For some, the get-together gave first opportunity to exchange more than the hi or bye they swapped in class, the hallways, the chapel or library, the smoking lounge or at the famous French Cafe outside the cafeteria by the parking lot in the sprawling campus on Katipunan Road in Loyola Heights, Quezon City.

“‘It was good to see beautiful your faces and hear your amazing life stories,” said Jerri Lyn Co- Pang, who attended Maryknoll for junior and senior year.  She relocated to California shortly after graduation and worked at Pacific Bell till she retired recently.

Rosanne Mabanta-Watson, retired International Admissions director at San Francisco State University, read the message from MC74 Homecoming Class Chair Menchu Genato Henson, former San Miguel Corp Vice President – Sales and Franchising Director for its Monterey subsidiary.

Each responded to the appeal to give to the fund to purchase 20 new sewing machines to update the equipment of the Miriam Adult Education “Dressmakers’ Haven Project.”

They held hands and bowed their heads as Rose Ysip Capistrano-Rokicki, painter of inspirational art who was corporate sales manager for Wyndham Suites and director of sales for an international hotel group in Chicago, led a prayer for 15 classmates who have passed on.

The reunionists gave updates on milestones of the intervening years since receiving their diplomas, pouring commendations for triumphs and offering empathy in adversity. All encouraged commemoration of their sapphire anniversary to honor their school and acknowledge their formation as leaders in their careers and communities.

“‘You never know what to expect when you haven’t seen friends in over 45 years.  You have all these mixed emotions, excitement, anxiety perhaps even a little trepidation:  All of which immediately went away after we greeted each other with warm hugs and a feeling of sisterhood.  How nice to be pleasantly surprised,” noted New York-born Joanne del Rosario, current Mayor of Colma.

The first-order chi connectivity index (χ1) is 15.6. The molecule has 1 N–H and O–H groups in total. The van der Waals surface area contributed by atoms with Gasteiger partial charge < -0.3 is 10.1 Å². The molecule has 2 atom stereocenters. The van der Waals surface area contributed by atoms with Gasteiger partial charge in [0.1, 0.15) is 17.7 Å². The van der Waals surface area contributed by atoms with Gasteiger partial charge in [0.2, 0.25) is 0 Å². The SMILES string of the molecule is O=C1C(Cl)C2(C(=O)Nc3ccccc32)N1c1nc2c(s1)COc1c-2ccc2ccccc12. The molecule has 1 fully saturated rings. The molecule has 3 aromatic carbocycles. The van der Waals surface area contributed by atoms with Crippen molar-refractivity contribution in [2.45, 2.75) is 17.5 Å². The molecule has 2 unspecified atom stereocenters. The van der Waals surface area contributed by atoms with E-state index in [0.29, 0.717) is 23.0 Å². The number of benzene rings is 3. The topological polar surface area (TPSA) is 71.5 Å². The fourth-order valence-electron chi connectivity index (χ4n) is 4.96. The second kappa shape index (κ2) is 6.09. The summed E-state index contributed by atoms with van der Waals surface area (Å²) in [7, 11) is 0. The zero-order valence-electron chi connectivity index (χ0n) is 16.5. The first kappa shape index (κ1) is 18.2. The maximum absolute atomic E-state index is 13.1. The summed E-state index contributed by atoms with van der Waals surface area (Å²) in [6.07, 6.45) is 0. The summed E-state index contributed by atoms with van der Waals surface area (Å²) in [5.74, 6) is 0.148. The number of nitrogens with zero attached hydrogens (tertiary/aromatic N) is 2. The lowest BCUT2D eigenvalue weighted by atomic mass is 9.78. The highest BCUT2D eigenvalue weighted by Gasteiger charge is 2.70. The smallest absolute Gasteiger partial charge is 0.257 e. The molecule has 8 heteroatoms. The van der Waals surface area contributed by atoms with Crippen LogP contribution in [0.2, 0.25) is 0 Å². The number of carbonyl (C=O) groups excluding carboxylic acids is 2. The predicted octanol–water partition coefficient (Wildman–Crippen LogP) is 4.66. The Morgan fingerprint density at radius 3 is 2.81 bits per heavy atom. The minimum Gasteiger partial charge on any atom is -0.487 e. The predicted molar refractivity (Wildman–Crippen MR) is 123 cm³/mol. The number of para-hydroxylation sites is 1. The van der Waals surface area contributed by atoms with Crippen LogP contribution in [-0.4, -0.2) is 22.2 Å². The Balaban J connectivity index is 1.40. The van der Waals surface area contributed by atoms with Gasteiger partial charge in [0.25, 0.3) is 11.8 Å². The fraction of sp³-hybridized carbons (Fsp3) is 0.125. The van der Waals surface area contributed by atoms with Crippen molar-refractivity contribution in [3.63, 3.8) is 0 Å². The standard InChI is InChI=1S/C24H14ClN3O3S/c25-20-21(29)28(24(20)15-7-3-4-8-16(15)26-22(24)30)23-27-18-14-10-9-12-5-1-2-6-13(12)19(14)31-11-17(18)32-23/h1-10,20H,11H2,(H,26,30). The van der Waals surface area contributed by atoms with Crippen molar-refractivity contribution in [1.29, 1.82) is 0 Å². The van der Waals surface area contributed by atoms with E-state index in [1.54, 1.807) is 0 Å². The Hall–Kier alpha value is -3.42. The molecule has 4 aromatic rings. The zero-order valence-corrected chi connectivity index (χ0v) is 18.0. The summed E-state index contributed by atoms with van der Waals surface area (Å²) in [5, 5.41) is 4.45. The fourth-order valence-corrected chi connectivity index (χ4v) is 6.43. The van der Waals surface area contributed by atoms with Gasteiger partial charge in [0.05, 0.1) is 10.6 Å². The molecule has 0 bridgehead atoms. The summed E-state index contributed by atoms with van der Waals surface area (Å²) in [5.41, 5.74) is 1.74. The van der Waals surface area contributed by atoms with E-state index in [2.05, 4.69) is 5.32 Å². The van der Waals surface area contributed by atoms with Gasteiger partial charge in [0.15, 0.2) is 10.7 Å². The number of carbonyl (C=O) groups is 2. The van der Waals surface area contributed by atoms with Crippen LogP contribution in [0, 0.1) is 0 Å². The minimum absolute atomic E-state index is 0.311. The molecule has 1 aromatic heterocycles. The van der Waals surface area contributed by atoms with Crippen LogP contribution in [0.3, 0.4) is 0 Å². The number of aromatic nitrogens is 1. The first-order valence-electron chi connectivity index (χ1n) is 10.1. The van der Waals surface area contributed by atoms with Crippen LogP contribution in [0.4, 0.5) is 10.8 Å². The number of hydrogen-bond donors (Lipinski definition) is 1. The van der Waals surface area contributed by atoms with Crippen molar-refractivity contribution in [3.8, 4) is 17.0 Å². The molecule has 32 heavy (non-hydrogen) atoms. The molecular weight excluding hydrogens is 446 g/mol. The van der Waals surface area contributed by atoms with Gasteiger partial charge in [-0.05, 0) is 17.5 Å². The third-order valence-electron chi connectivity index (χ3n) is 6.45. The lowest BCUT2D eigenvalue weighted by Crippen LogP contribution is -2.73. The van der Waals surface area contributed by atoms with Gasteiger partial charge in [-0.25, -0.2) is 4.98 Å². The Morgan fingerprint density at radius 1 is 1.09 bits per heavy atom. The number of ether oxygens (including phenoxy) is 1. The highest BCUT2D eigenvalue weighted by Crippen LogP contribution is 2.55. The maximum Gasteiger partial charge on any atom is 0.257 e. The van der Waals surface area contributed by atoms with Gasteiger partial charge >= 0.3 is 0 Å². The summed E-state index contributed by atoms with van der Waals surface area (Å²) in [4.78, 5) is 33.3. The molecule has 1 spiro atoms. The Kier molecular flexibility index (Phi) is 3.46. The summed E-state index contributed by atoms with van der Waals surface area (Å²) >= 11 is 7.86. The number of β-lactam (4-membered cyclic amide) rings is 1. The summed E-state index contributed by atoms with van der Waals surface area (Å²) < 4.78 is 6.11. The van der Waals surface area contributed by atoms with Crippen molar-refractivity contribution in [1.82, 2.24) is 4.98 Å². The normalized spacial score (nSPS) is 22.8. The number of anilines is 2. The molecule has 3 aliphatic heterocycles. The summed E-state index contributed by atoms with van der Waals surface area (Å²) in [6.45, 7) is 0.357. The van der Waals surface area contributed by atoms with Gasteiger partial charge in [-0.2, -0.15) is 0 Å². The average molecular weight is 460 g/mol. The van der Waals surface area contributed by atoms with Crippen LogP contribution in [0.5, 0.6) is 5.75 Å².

The 1970 Maryknoll High School graduate went on to the college for her freshman and sophomore years before returning to the US to earn her certification as an Executive Administrator.  Her batchmates assured her she belonged and congratulated her for being the first Filipino American woman to own the title of Mayor in all 9 counties of the San Francisco Bay Area when her peers on the Colma City Council voted to give her the gavel 10 years ago.

Del Rosario is co-chairing the MC74 Bay Area & Beyond Sapphire Jubilee celebration with Cherie Querol Moreno, executive editor of Philippine News, who is also Commissioner with the San Mateo County Commission on Aging and founder/executive director of the violence prevention nonprofit ALLICE Alliance for Community Empowerment. Querol Moreno and Emily Siy also serve on their batch Core Group.

Completing the steering committee are retired City College of San Francisco HR staff Nati Santos- de Jesus as secretary; retired 35-year controller of Maltby Electric Supply Co.  Marivic Paloma- Go, treasurer, and Mabanta Watson, social director.  Retired air cargo industry cold-transport expert Marissa Magsaysay- Johnson and John Muir Health East Bay corporate real estate administrator Marites Vargas-Reyes missed the lunch but will collaborate with Liza Lomotan-Mullins in facilitating the audio-visual presentation that promises to bring the highlights of the Sept. 7 Homecoming in Manila across the Pacific.

Realtor and church leader Bel Alinea-Tengco and Nida Barretto-Dantes, who recently retired from her work in education, shared their classmates’ optimism that more classmates will reach out and join the grand reunion in California.